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Students Gain Hands-On Conservation Experience Through School of Art & Art History Internship

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Jordyn Reiland

Content and Communications Manager

Jordyn Reiland

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Emma Lynn Lehman cleaning a painting using an enzymatic solution

Emma Lynn Lehman cleans a painting using an enzymatic solution.

For pre-art conservation students Danielle Elgarat and Emma Lynn Lehman, finding ways to put into practice what they’ve learned in the classroom was a challenge.

Emma Lynn Lehman cleans Alma Mater in the Harper Humanities Garden

An internship is an important way to gain “experiential training to round out a student’s time at the University of Denver” and it's also a requirement for graduation from the School of Art & Art History program, said Geoffrey Shamos, curator of the University Art Collections and director at the Vicki Myhren Gallery.

However, the number of professionals offering such internships, especially locally, has dwindled over the years and therefore it has been difficult to accommodate students, Shamos added.

Recognizing the issue at hand, Elgarat and Lehman were offered an internal internship this past summer that allowed them to work with the university’s collection under DU alumna Samantha Hunt-Durán's supervision.

Now the owner and founder of Mountain Museum Management LLC, Hunt-Durán graduated from DU with a bachelor of fine arts in pre-art conservation and a master’s degree in art history with a concentration in museum studies.

“[Samantha] understands from their perspective where they are in their training, what's expected of them, but also knows that they have been well taught and can trust them to do a lot of things to help bring them along,” Shamos said.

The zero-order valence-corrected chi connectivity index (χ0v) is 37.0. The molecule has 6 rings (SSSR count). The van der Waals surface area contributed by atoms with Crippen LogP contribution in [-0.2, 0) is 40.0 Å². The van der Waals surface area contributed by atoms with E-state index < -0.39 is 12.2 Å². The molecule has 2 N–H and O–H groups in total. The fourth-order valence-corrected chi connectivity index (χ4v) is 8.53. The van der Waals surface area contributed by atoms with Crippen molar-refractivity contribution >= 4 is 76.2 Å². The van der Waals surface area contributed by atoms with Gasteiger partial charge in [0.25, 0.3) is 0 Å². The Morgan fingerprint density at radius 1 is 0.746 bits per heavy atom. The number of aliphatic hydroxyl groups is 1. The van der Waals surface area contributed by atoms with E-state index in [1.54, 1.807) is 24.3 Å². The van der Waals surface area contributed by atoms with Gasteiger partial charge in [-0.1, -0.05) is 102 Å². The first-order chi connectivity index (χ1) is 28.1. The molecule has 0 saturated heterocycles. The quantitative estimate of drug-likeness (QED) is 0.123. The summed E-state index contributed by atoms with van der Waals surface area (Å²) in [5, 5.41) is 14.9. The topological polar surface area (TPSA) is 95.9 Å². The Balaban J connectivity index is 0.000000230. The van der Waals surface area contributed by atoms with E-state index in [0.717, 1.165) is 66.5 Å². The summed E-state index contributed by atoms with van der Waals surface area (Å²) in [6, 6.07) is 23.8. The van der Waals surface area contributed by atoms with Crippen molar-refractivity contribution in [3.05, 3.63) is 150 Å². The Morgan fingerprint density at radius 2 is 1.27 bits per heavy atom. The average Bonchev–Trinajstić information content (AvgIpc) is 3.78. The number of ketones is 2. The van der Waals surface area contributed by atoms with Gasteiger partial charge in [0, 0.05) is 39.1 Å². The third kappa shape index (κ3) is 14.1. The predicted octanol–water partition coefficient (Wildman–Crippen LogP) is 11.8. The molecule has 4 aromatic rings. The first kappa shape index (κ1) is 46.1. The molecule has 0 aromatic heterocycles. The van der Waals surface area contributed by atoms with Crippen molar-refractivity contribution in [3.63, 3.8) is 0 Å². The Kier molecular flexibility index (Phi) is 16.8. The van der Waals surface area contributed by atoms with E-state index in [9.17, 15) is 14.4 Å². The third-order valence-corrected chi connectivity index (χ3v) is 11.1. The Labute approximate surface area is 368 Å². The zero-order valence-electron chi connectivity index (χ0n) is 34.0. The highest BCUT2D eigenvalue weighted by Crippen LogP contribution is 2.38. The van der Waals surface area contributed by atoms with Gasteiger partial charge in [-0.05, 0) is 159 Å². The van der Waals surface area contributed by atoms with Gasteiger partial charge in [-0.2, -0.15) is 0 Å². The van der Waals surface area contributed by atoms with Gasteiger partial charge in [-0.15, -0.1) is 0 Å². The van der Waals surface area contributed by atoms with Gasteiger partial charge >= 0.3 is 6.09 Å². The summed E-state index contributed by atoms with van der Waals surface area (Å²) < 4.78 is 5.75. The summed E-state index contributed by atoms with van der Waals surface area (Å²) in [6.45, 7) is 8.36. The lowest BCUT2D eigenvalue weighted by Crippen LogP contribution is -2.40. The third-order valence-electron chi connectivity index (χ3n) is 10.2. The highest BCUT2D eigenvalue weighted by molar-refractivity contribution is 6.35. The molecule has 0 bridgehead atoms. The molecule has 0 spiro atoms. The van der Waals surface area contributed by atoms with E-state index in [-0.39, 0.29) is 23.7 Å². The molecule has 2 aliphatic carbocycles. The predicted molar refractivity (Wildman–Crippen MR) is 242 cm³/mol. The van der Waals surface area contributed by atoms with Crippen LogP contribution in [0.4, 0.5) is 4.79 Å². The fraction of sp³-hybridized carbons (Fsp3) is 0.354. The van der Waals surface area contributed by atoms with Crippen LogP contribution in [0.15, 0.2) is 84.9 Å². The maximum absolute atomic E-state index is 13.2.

“In addition to understanding the students and being able to empathize with them, she was great as a mentor and supervisor, really teaching the skills and then stepping back and letting the students take over,” he added.

During the 10-week internship, Elgarat and Lehman worked with “every medium under the sun,” in addition to “adopting” one of the campus statues or pieces of public art.

“This experience better prepared me for my future by giving me the opportunity to develop the necessary skills art conservators use in their profession as well as develop my personal portfolio which will help me in my next steps when I apply for graduate school,” Elgarat, a senior in the program, said.

She particularly enjoyed learning about painting conservation as that is the area she wants to focus on when she goes on to graduate school.

“It was an interesting experience approaching art as a conservator and not as an artist, seeing my work come together from a different perspective and rather than creating art, preserving it, and understanding its artist and history,” she added.

Lehman, a senior in the program who is also minoring in chemistry, learned how to conserve an outdoor bronze statue that can be seen in the Haper Humanities Garden on campus, as well as how to conserve a painting — a topic that has become her senior project for spring quarter.

"The internship was focused on making sure that we understood many different parts of conservation and that we understood how to work on different types of art, like an outdoor sculpture and a painting. In any other internship, we would have just been along for the ride and learned how to conserve whatever they were given at the time,” she added.

Hunt-Durán saw the opportunity to mentor and teach as a chance to give back to a place that gave so much to her.

“Being the first person to expose these students to museum work and collections care is a privilege I hold dear. Seeing the students become more at home in museum spaces is very meaningful to me,” Hunt-Durán said.

"Being the first person to expose these students to museum work and collections care is a privilege I hold dear. Seeing the students become more at home in museum spaces is very meaningful to me."

Samantha Hunt-Durán

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